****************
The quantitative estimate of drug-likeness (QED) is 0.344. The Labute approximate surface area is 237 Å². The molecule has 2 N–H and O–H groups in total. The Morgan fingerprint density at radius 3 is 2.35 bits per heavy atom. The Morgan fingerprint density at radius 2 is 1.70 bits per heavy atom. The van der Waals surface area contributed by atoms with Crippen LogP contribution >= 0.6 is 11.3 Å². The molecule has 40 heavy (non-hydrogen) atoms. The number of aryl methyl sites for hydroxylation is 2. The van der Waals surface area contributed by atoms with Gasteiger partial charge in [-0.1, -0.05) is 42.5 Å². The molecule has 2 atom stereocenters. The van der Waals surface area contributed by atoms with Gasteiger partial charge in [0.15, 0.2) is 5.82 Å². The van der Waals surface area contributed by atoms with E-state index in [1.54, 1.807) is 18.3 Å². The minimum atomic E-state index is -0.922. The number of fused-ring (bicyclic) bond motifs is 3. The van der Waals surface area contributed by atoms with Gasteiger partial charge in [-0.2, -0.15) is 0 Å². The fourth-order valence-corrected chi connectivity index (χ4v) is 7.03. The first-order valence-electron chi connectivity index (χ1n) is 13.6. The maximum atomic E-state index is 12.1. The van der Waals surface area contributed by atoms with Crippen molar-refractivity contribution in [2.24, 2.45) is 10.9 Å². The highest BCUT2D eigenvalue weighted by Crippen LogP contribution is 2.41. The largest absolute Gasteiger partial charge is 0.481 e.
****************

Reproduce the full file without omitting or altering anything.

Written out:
The quantitative estimate of drug-likeness (QED) is 0.344. The Labute approximate surface area is 237 Å². The molecule has 2 N–H and O–H groups in total. The Morgan fingerprint density at radius 3 is 2.35 bits per heavy atom. The Morgan fingerprint density at radius 2 is 1.70 bits per heavy atom. The van der Waals surface area contributed by atoms with Crippen LogP contribution >= 0.6 is 11.3 Å². The molecule has 40 heavy (non-hydrogen) atoms. The number of aryl methyl sites for hydroxylation is 2. The van der Waals surface area contributed by atoms with Gasteiger partial charge in [-0.1, -0.05) is 42.5 Å². The molecule has 2 atom stereocenters. The van der Waals surface area contributed by atoms with Gasteiger partial charge in [0.15, 0.2) is 5.82 Å². The van der Waals surface area contributed by atoms with E-state index in [1.54, 1.807) is 18.3 Å². The minimum atomic E-state index is -0.922. The number of fused-ring (bicyclic) bond motifs is 3. The van der Waals surface area contributed by atoms with Gasteiger partial charge in [-0.2, -0.15) is 0 Å². The fourth-order valence-corrected chi connectivity index (χ4v) is 7.03. The first-order valence-electron chi connectivity index (χ1n) is 13.6. The maximum atomic E-state index is 12.1. The van der Waals surface area contributed by atoms with Crippen molar-refractivity contribution in [2.24, 2.45) is 10.9 Å². The highest BCUT2D eigenvalue weighted by Crippen LogP contribution is 2.41. The largest absolute Gasteiger partial charge is 0.481 e.